Translated by Catherine Leroux
Éditions Alto; distributed by Diffusion Dimedia; translation of Do Not Say We Have Nothing by Madeleine Thien, published by Knopf Canada
In Shanghai, during the Cultural Revolution, two families of artists forge an unbreakable bond. Decades later, in Vancouver, a young woman sets out to reconstruct their story using the Book of Records, a novel without a beginning or an ending, both fictional and true to life, which seems to contain all possible lives. So begins a dizzying quest for origins among the stitches of history—the true and the invented. In this saga of startling humanity, Madeleine Thien depicts life in China from the 1930s to the turn of the millennium, and from Tiananmen Square to the Gobi Desert. She also speaks to the unjust silence around the missing, of resilience, the strength of memory, and the power of music and writing. Nous qui n’étions rien is a novel of almost unreal detail, and it poses an ever-relevant question: what is a just society?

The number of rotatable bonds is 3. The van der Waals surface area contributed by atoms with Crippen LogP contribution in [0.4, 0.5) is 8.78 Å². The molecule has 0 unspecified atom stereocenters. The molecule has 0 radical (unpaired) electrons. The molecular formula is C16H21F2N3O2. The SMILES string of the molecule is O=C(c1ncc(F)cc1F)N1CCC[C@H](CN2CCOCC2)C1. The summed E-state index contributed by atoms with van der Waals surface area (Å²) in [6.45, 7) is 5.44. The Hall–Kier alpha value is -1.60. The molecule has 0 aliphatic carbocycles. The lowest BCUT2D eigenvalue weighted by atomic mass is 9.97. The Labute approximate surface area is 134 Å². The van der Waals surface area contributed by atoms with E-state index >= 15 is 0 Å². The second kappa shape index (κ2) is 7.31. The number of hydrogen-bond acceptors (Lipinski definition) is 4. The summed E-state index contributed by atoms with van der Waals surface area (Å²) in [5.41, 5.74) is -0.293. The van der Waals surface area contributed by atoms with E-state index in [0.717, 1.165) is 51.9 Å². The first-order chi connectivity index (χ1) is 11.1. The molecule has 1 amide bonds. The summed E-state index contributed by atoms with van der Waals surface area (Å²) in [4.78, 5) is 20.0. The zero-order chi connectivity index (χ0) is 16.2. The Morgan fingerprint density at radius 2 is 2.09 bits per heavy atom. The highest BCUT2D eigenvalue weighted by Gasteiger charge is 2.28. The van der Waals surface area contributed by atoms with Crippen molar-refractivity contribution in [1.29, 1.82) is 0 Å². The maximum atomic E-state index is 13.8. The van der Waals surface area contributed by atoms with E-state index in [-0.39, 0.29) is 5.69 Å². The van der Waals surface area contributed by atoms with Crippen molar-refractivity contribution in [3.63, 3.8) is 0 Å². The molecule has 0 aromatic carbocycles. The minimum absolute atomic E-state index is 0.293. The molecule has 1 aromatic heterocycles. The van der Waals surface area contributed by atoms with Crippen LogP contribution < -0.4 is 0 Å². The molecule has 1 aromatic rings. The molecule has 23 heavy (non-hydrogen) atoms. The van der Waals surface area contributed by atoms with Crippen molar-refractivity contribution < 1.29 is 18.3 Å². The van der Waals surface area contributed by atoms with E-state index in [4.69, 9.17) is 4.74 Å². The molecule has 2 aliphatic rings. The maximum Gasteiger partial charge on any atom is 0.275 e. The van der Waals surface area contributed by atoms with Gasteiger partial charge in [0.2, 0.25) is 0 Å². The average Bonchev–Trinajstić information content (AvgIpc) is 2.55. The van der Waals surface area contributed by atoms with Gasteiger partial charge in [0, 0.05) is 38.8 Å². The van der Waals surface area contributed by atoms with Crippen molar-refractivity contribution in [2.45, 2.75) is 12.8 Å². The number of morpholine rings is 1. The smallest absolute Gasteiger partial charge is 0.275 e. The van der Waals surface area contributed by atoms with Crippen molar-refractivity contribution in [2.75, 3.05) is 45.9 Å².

“The translator stepped into the author’s shoes. Her version accurately renders the text’s deep sensitivity through balanced phrasing and perfect style—a mix of preciseness and creativity. The transpositions are inventive and the rhythm is consistent.”
Peer assessment committee: Myriam Legault, Hélène Rioux, Michel Saint-Germain
Catherine Leroux is a novelist and translator. She was born in 1979. Corps conducteurs, her translation of Sean Michaels’ Us Conductors, won the John Glassco Prize, and Le saint patron des merveilles, her translation of Fabrizio’s Return by Mark Frutkin, was a finalist for the Governor General’s Literary Award for Translation. Her own novels, La marche en forêt, Le mur mitoyen and Madame Victoria have also received several awards and nominations. Catherine Leroux lives in Montréal, where she is currently at work on her fourth novel and many other literary projects.”